Five unusual and fun ways to avoid heart disease
Heart disease is the No. 1 cause of death in the world, according to the World Health Organization (WHO). Happily, there are some quick and easy steps to help you maintain your heart health.
Here are five unusual and enjoyable ways you can reduce your risk of heart disease:
Spend time with your family
Numerous studies suggest that living with others — family, friends or a spouse — can reduce your risk of getting a heart disease. Chief among them: a meta-analysis published in the June 2018 edition of British Medical Journal.
The meta-analysis of 34 studies with more than two million participants of both sexes showed that divorced, unmarried or single people are at a higher risk of developing heart disease than married people. The study noted that living with others reduced one’s risk of heart disease irrespective of gender, socioeconomic status and demographic characters.
According to another study — published in 2018 by the European Society of Cardiology — the effects of loneliness on heart health include poorer outcomes in cardiovascular diseases (CVD) such as stroke, arrhythmia, heart valve disease and heart failure. “Loneliness is more common today than ever before, and more people live alone,” Anne Vinggaard Christensen, author of the study and a PhD student at the Heart Centre, Copenhagen University Hospital, Denmark, told an American science news site.
Adopt a fur baby
If you own a pet, you already know the joy and happiness fur babies bring to a home. They can be excellent companions during your alone time, silently supporting you with their love. It has been scientifically proven that out of all animals, dogs make the best companions for lonely and old people. Dog owners have not only been found to be physically fit and active but also mentally strong.
The American Heart Association recommends adopting a dog to reduce the risk of heart diseases.
Say yes to sex
Most heart patients are apprehensive about having sex, worried that it could trigger a heart attack. Michael Blaha, director of clinical research at the Johns Hopkins Ciccarone Center for the Prevention of Heart Disease, dispelled this myth in an article on the Johns Hopkins Medicine website: “If you are fit enough to jog a mile or climb stairs without difficulty, it is safe for you to have sex...the possibility of having a heart attack during sexual activity is exceedingly low and shouldn’t scare you away.”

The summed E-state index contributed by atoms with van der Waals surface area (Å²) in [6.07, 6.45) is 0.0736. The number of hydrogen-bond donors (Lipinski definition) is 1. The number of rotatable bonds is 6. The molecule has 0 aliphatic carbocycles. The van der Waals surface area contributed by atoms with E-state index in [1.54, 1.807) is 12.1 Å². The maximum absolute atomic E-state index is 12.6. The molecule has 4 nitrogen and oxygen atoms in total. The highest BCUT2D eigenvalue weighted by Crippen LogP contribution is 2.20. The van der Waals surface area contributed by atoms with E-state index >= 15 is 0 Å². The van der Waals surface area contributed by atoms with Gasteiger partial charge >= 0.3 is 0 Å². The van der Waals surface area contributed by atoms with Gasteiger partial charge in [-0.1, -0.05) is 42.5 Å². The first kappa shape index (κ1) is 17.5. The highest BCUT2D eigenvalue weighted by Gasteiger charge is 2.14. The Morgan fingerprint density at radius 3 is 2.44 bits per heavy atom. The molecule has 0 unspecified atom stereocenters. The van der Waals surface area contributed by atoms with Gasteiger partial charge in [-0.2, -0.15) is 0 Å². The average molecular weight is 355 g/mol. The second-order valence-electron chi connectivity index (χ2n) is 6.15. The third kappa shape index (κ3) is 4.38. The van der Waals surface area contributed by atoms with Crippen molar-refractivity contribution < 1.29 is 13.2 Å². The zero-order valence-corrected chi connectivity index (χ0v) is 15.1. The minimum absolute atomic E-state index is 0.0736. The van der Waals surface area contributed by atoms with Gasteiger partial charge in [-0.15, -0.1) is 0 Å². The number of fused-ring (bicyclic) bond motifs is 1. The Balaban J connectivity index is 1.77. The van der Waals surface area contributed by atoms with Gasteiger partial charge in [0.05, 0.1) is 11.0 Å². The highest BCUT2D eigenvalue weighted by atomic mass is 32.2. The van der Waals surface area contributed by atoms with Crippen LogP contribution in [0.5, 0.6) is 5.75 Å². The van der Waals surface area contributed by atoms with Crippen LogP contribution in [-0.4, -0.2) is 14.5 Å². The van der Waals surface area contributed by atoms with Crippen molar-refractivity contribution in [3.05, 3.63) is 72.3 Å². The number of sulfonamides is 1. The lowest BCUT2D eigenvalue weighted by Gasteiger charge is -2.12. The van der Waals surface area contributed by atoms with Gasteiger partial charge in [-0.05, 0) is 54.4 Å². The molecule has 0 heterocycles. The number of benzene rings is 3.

Studies show that having an orgasm two to three times a week can enhance cardiovascular health. However, experts argue that these may be the general effects of a happier life instead of the protective effects of sex. Regardless, the positive effects of sex on heart health can’t be denied.
Go on a vacation
Who doesn’t love a vacation? A few weeks out of the office can rejuvenate the mind and the body. Now reports published by the Syracuse University, U.S., suggest that your yearly vacation is indeed good for your heart. The research published in the Taylor & Francis journal Psychology and Health assessed the vacationing behaviour of 63 workers over 12 months. The study showed that people who vacation more frequently had fewer metabolic issues, and as a result, much lower risk of heart diseases.
Get a college degree
Getting through college may be one of the most stressful things you do, but research shows it has long-term benefits - every 3.6 years you spend getting a higher education reduces your risk of developing cardiovascular diseases by one-third.
In a research article published in the British Medical Journal earlier this year, Alice R. Carter, a PhD researcher at the University of Bristol, wrote that people with higher education tend to have lower basal metabolic index (BMR), they don’t smoke as much and they tend to have lower systolic (the upper number) blood pressure - all factors that reduce the risk of developing heart disease. Carter added that in people with higher education, the result (reduced risk) was more than the sum of these three factors.
(Basal Metabolic Rate or BMR is a measure of how many calories you need for the normal functioning of the body. It varies with one's height, weight, age and gender.)
Experts have also speculated that since educated people are more aware of the warning signs of heart diseases, they are likely to take professional help as soon as they notice symptoms.
Health articles in Firstpost are written by myUpchar.com, India’s first and biggest resource for verified medical information. At myUpchar, researchers and journalists work with doctors to bring you information on all things health. To know more about this topic, read our article on Heart Disease.
The information provided here is intended to provide free education about certain medical conditions and certain possible treatment. It is not a substitute for examination, diagnosis, treatment, and medical care provided by a licensed and qualified health professional. If you believe you, your child or someone you know suffers from the conditions described herein, please see your health care provider immediately. Do not attempt to treat yourself, your child, or anyone else without proper medical supervision. You acknowledge and agree that neither myUpchar nor firstpost is liable for any loss or damage which may be incurred by you as a result of the information provided here, or as a result of any reliance placed by you on the completeness, accuracy or existence of any information provided herein.
Updated Date: Sep 12, 2019 12:59:58 IST
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